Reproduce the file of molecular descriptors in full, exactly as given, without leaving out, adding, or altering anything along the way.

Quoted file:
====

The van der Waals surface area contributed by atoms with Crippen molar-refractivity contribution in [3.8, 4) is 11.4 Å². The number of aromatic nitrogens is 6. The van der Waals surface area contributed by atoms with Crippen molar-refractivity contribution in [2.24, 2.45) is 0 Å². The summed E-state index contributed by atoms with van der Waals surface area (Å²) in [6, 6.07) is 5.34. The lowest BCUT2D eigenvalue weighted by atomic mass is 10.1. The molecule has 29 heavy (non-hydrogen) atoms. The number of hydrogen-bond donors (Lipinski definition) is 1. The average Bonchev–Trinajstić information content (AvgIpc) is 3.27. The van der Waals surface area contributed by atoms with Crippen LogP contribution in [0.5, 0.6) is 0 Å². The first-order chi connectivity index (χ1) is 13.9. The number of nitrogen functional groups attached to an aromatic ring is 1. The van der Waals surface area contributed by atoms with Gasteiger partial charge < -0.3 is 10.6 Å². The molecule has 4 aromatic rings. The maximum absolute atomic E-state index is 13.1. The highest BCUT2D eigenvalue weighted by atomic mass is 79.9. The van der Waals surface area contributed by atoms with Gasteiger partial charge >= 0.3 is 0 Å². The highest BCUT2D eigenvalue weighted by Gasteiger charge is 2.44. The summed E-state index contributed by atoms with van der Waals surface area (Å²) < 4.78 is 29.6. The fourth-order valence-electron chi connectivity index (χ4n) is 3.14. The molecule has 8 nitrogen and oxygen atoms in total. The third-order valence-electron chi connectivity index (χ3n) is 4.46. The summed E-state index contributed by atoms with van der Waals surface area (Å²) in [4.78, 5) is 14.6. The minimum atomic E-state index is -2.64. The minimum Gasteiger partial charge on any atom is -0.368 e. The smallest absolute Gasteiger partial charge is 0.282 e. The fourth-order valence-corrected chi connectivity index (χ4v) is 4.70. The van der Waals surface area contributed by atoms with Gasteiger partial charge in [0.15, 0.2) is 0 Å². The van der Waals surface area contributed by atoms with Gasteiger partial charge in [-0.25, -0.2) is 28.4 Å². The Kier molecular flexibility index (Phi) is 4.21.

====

The van der Waals surface area contributed by atoms with Crippen molar-refractivity contribution in [3.8, 4) is 11.4 Å². The number of aromatic nitrogens is 6. The van der Waals surface area contributed by atoms with Crippen molar-refractivity contribution in [2.24, 2.45) is 0 Å². The summed E-state index contributed by atoms with van der Waals surface area (Å²) in [6, 6.07) is 5.34. The lowest BCUT2D eigenvalue weighted by atomic mass is 10.1. The molecule has 29 heavy (non-hydrogen) atoms. The number of hydrogen-bond donors (Lipinski definition) is 1. The average Bonchev–Trinajstić information content (AvgIpc) is 3.27. The van der Waals surface area contributed by atoms with Crippen LogP contribution in [0.5, 0.6) is 0 Å². The first-order chi connectivity index (χ1) is 13.9. The number of nitrogen functional groups attached to an aromatic ring is 1. The van der Waals surface area contributed by atoms with Gasteiger partial charge < -0.3 is 10.6 Å². The molecule has 4 aromatic rings. The maximum absolute atomic E-state index is 13.1. The highest BCUT2D eigenvalue weighted by atomic mass is 79.9. The van der Waals surface area contributed by atoms with Gasteiger partial charge >= 0.3 is 0 Å². The highest BCUT2D eigenvalue weighted by Gasteiger charge is 2.44. The summed E-state index contributed by atoms with van der Waals surface area (Å²) < 4.78 is 29.6. The fourth-order valence-electron chi connectivity index (χ4n) is 3.14. The molecule has 8 nitrogen and oxygen atoms in total. The third-order valence-electron chi connectivity index (χ3n) is 4.46. The summed E-state index contributed by atoms with van der Waals surface area (Å²) in [4.78, 5) is 14.6. The minimum atomic E-state index is -2.64. The minimum Gasteiger partial charge on any atom is -0.368 e. The smallest absolute Gasteiger partial charge is 0.282 e. The fourth-order valence-corrected chi connectivity index (χ4v) is 4.70. The van der Waals surface area contributed by atoms with Gasteiger partial charge in [0.15, 0.2) is 0 Å². The van der Waals surface area contributed by atoms with Gasteiger partial charge in [-0.25, -0.2) is 28.4 Å². The Kier molecular flexibility index (Phi) is 4.21.